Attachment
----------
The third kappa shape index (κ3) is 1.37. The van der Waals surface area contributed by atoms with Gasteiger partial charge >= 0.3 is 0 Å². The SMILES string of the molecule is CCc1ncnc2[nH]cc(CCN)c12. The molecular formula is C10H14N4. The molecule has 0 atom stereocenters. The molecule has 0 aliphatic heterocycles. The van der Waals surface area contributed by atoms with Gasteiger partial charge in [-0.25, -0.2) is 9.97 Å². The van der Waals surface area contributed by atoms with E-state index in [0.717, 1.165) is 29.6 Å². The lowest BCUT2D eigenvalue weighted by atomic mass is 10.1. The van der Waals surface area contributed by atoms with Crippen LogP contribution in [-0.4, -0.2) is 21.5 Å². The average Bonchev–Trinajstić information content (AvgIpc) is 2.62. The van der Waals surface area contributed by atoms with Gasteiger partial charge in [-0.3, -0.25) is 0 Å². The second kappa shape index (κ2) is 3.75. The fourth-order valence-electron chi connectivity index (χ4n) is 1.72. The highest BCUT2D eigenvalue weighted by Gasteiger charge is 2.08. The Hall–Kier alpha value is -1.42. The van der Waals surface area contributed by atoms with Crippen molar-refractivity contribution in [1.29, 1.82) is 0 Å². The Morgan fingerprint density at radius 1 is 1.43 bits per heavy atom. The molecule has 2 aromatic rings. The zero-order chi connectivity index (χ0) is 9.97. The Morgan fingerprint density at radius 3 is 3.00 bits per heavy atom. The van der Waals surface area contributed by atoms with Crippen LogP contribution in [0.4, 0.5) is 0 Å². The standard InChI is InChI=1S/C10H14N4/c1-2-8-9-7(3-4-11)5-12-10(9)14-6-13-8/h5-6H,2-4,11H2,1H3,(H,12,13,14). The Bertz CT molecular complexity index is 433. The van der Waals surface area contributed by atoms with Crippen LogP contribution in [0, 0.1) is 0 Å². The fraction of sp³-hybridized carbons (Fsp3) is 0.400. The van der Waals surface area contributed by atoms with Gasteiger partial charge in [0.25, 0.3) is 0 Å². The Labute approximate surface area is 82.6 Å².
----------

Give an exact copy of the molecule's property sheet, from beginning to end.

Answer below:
The third kappa shape index (κ3) is 1.37. The van der Waals surface area contributed by atoms with Gasteiger partial charge >= 0.3 is 0 Å². The SMILES string of the molecule is CCc1ncnc2[nH]cc(CCN)c12. The molecular formula is C10H14N4. The molecule has 0 atom stereocenters. The molecule has 0 aliphatic heterocycles. The van der Waals surface area contributed by atoms with Gasteiger partial charge in [-0.25, -0.2) is 9.97 Å². The van der Waals surface area contributed by atoms with E-state index in [0.717, 1.165) is 29.6 Å². The lowest BCUT2D eigenvalue weighted by atomic mass is 10.1. The van der Waals surface area contributed by atoms with Crippen LogP contribution in [-0.4, -0.2) is 21.5 Å². The average Bonchev–Trinajstić information content (AvgIpc) is 2.62. The van der Waals surface area contributed by atoms with Gasteiger partial charge in [-0.3, -0.25) is 0 Å². The second kappa shape index (κ2) is 3.75. The fourth-order valence-electron chi connectivity index (χ4n) is 1.72. The highest BCUT2D eigenvalue weighted by Gasteiger charge is 2.08. The Hall–Kier alpha value is -1.42. The van der Waals surface area contributed by atoms with Crippen molar-refractivity contribution in [1.29, 1.82) is 0 Å². The Morgan fingerprint density at radius 1 is 1.43 bits per heavy atom. The molecule has 2 aromatic rings. The zero-order chi connectivity index (χ0) is 9.97. The Morgan fingerprint density at radius 3 is 3.00 bits per heavy atom. The van der Waals surface area contributed by atoms with Crippen LogP contribution in [0.4, 0.5) is 0 Å². The standard InChI is InChI=1S/C10H14N4/c1-2-8-9-7(3-4-11)5-12-10(9)14-6-13-8/h5-6H,2-4,11H2,1H3,(H,12,13,14). The Bertz CT molecular complexity index is 433. The van der Waals surface area contributed by atoms with Crippen LogP contribution in [0, 0.1) is 0 Å². The fraction of sp³-hybridized carbons (Fsp3) is 0.400. The van der Waals surface area contributed by atoms with Gasteiger partial charge in [0.25, 0.3) is 0 Å². The Labute approximate surface area is 82.6 Å².